extended story

Andrea and The Children’s Wood

Just over a year ago I photographed Andrea and wrote a story about her and her work with The Children's Wood in Glasgow. In short, the Children's Wood was developed by local residents on unused land and, as part of North Kelvin Meadow, grew into something quite amazing as a community resource. Just recently the land has come under threat again as plans to build housing on North Kelvin Meadow were approved. Under the photo, you can read the story about Andrea and her contribution to her community.


We start by crossing the River Kelvin and dipping a toe into Maryhill. Some call this area North Kelvinside, where residential developments of the late 19th century crossed the river and were established on old estates, just south of the growing burgh of Maryhill.

A couple of minutes walk takes us to the Children’s Wood where along with numerous other volunteers, Andrea helps children to have fun in the outdoors of their city. Work and learn, explore and play in a small patch of wild within an urban environment. Here, Andrea run classes in outdoor skills for children with groups coming from all over Maryhill and beyond.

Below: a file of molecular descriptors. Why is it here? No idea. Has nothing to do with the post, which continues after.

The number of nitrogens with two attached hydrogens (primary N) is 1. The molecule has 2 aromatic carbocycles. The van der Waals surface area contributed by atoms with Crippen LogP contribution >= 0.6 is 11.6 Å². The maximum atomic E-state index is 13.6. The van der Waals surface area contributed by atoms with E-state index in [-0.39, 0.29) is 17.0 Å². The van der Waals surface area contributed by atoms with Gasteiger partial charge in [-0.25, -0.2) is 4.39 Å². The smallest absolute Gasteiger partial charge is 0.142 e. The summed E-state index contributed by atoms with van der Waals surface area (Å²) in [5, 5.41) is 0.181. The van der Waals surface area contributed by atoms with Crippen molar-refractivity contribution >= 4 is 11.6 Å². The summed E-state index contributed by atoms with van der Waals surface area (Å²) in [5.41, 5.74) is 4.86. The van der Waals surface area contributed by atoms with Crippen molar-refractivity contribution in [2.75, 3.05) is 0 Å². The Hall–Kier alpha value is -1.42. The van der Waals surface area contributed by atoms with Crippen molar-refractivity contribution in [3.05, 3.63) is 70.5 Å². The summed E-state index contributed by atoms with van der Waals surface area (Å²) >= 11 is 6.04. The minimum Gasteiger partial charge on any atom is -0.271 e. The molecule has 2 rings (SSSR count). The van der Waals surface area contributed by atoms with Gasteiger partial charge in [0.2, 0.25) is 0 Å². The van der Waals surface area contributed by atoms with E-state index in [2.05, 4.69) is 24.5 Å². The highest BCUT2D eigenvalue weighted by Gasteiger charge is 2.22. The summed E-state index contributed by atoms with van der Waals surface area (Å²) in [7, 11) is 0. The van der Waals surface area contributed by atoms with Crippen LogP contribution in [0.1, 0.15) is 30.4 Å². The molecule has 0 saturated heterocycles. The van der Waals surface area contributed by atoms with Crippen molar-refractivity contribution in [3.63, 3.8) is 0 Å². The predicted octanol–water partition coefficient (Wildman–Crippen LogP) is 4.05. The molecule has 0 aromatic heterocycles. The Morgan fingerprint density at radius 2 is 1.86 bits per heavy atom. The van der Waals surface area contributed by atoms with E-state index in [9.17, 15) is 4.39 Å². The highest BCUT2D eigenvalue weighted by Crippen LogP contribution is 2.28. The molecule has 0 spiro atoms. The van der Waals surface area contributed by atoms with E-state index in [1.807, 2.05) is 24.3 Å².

Yet the Children’s Wood sits within contended land. Part of North Kelvin Meadow, local residents established an area for the community from old disused playing fields. For many locals, it is an important open green space comprising allotments, a community orchard, a wild meadow and a wood. [/one_half]


The Council want to sell off the meadow and build houses. Local residents want to keep their wild green land. They are opposing the Council, fighting to keep their much-loved - and used - space.

The Children’s Wood itself sits on an old tennis court, where nature seeps in, takes back and re-establishes itself from the built and the man-made. Outdoors, next to the tenements of Maryhill, children can run free, play free, climb trees and build dens. They learn skills known to previous generations of children but sometimes little used in today’s measured childhood experiences. They plant, cook on open fires, tell stories, look for birds and flowers, use tools to cut and to build, create and play.

In this little bit of wild in urban Maryhill, kids have fun and leave with experiences that will remain with them throughout life.

More info: The Children's Wood Website [/one_half_last]